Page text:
After years of treatment and relapses, CAR T-cell therapy helps leukemia patient

Jacelyn Walsh, CAR T-cell therapy patient, and family
Leukemia survivor Jacelyn Walsh with her husband and daughters.

Jacelyn Walsh’s 40th birthday party was a celebration of life.

The Chicago wife and mother had spent the previous five years battling acute lymphoblastic leukemia (ALL), enduring several rounds of chemotherapy, a bone marrow transplant, two relapses and long hospital stays that kept her away from her two young daughters.

On the night of her party, though, Walsh had been cancer-free for more than a year and seemed to have her life back. But a few days later, she didn’t feel well and instinctively knew something was wrong.

Doctors would later confirm: Her blood cancer had returned — a third relapse.

“It was devastating,” Walsh said.

Walsh’s doctors referred her to the University of Chicago Medicine, where promising clinical trials using CAR T-cell therapy were underway for patients with ALL.

CAR T-cell therapy has opened up a whole new era of treatment for our patients with ALL.

The therapy uses a patient’s own immune system to kill cancer cells. The process involves removing millions of T cells from a patient’s blood and supercharging them with an antibody-like protein called Chimeric Antigen Receptor, or CAR. The modified T cells are then returned to the patient’s body, where they seek out and destroy cancer cells while bypassing healthy cells.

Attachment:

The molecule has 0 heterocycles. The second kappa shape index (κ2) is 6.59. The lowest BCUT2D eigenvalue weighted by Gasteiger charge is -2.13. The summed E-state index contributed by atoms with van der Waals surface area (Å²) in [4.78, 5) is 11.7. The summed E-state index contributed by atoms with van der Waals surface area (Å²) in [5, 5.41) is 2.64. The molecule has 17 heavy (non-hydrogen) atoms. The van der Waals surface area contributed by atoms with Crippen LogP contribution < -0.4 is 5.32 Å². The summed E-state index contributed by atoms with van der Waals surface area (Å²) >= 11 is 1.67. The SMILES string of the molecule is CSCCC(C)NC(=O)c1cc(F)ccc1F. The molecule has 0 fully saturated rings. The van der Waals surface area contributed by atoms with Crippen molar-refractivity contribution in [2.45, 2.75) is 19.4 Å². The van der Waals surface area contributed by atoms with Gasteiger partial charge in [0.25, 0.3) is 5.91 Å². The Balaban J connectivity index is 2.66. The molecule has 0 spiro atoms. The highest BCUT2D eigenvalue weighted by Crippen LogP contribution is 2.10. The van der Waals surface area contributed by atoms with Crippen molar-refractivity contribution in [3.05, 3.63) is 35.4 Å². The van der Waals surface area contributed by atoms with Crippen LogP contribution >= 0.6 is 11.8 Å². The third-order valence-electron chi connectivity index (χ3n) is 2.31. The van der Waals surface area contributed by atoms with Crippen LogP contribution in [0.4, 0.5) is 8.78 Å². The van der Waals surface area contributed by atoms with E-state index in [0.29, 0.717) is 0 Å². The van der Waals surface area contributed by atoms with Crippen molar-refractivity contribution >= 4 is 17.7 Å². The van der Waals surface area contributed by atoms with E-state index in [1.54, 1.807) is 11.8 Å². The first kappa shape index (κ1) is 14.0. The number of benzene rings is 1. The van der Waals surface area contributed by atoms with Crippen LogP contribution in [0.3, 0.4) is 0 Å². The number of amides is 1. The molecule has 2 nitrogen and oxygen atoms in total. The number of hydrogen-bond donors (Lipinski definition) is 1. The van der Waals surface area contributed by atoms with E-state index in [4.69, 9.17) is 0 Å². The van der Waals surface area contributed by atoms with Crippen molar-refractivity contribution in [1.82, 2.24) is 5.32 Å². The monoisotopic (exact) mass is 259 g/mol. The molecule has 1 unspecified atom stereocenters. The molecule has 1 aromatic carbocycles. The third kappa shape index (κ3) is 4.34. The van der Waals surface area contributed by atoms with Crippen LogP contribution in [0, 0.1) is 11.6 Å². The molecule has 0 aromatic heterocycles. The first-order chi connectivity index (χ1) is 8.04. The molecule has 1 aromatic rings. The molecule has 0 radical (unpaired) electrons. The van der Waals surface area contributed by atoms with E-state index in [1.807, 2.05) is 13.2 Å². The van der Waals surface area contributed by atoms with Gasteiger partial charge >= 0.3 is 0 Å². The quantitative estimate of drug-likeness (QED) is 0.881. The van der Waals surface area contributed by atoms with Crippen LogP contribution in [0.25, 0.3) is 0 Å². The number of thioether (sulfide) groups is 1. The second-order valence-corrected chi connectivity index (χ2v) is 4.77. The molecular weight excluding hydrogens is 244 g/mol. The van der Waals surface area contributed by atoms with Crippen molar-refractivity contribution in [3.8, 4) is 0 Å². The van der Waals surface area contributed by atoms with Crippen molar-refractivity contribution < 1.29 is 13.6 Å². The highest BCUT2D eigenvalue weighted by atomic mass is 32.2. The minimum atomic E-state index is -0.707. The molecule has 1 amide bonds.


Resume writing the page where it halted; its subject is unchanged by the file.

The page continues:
UChicago Medicine hematologists/oncologists Michael Bishop, MD, and Wendy Stock, MD, both nationally known experts in the diagnosis and treatment of leukemia and other blood cancers, managed Walsh’s care as she underwent the new treatment.

Although it took a few weeks for the T cells to be reprogrammed, returning them to Walsh’s blood only took 10 minutes.

“It was the most anticlimactic thing, but 15 people in white lab coats were there, watching it happen,” Walsh joked.

She had a high fever afterward, a common side effect of the treatment. But her next bone marrow biopsy showed that Walsh was once again cancer-free.

“This is not an easy therapy, but Jacelyn did so well,” Stock said. “She was the perfect candidate.”

After roughly a year of being cancer-free thanks to CAR T-cell therapy, Walsh relapsed again in 2020. Stock said they gave her another new medication, an antibody-conjugate called inotuzumab ozogamycin (InO), and then a second stem cell transplant following total marrow radiation (TMI). The conditioning regimen incorporating TMI for a second stem cell transplant was developed by UChicago Medicine's Hongtao Liu, MD, and his radiation oncology colleagues, Bulent Aydogan, PhD, and Yasmin Hasan, MD. Walsh has been cancer-free ever since.

"I’m so excited to see Jacelyn back to her normal life, raising her daughters and loving life with them and her husband. She is a ray of sunshine in every life that she touches," Stock said.

CAR T-cell treatment is showing response rates greater than 90% for ALL, which is both remarkable and encouraging, said Bishop, who directs the program for CAR T and other cellular therapies at UChicago Medicine.

Bishop and Stock say CAR T-cell therapy for ALL has the potential to become FDA-approved and may one day be used earlier in the treatment process.

“CAR T-cell therapy has opened up a whole new era of treatment for our patients with ALL,” Stock said. “It’s truly an exciting time right now.”

Walsh said having children gave her something to fight for. “I want to be here for them and watch them grow up. So, I’m going to do whatever it takes. It’s been a long road, but I’m still here.”

car t-cell therapy

CAR T-Cell Therapy

CAR T-cell therapy supercharges a patient's white blood cells to find and destroy cancer cells. UChicago Medicine research played a key role in the development of this exciting new immunotherapy.

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